By Raquel Guarino
If you’re on the job hunt, Glassdoor is probably your go-to search tool. The process of looking over company reviews can be overwhelming, though. Like any review, positive and negative comments should be taken with a grain of salt. Was this person’s position soul-sucking, or was the author just jaded? Was this desk job really the best in the world, or did that person’s manager pressure them into writing a review? The internet can be shady. We’re here to help you sort through the muck.
Sometimes past employees will disclose their salaries in order to increase transparency. If the salary of a position you’re looking into is available, be sure to compare it to different companies. Any major deviation should be considered when looking at overly positive or negative reviews. If a company with below average pay has more negative reviews, it’s possible those reviews are more trustworthy--and vice versa.
Rather than trying to determine the veracity of individual reviews, it’s better to look at the aggregate. Out of all of the reviews, what are the common themes? If a third of reviews mention poor management, it’s safe to assume this is probably an issue. Conversely, if only one review makes an egregious comment and the rest do not, it’s possible the negative review is an outlier.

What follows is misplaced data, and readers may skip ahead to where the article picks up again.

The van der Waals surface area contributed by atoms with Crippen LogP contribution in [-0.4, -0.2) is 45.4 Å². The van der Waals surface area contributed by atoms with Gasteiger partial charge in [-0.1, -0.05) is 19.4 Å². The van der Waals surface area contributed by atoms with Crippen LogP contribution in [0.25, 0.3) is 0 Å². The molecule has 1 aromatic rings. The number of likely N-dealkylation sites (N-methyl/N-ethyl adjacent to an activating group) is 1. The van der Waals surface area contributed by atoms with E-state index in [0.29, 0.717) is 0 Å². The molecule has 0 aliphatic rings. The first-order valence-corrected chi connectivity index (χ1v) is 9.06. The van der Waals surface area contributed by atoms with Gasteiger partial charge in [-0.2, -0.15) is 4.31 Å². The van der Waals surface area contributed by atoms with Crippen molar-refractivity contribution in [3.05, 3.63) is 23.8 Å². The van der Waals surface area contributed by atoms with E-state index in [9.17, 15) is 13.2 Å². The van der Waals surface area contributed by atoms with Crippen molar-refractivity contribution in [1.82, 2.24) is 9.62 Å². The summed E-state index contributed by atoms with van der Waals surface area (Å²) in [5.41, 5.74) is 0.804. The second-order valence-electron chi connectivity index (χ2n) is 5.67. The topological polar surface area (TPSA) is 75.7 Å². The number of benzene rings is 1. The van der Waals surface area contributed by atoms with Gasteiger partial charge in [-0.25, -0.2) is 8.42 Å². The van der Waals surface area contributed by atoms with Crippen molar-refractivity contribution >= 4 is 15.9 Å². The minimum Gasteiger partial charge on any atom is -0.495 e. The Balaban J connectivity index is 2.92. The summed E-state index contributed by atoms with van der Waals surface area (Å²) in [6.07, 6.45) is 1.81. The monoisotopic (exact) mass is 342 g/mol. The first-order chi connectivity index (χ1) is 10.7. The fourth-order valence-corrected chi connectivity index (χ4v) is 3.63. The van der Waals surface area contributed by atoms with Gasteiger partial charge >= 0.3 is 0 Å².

The Right Location
This is directed at companies with multiple branches. If you’re reading reviews for a major corporation, it’s important to keep in mind that employee experiences can vary greatly depending on location. For example, a company with branches in England and the USA could have a slew of wildly different reviews--and both could be equally valid. Because of this, it’s important to focus your research on reviews in or near the branch you’re applying.
The Right Company
Before you get too attached or disappointed by a company’s reviews, make sure you’re looking at the right one. Company names aren’t always unique. In fact, some names are shared by hundreds of completely different businesses. For example, a search for companies named “Omni” on Glassdoor yields more than 200 different results. Reviews for “Omni Financial” versus “Omni Financial Services” could present wildly different results.
This is again targeted at larger companies. If you’re reading reviews for a large corporation, be sure to put more weight into the reviews that directly involve your position and department. The way a corporation runs its HR department versus its sales department could be polar opposite. If you’re looking to become a system administrator, a positive review from someone in the maintenance department is much less relevant than one from the IT department.
Things change: people get fired, policies evolve, and departments can appear or dissolve over time. While it doesn't hurt to read every review, it’s much more important to consider recent reviews over ones from, say, 2013. Updated reviews will provide a more accurate representation of the company in its current state.
How important are company reviews in your job search? Let us know in the comments below!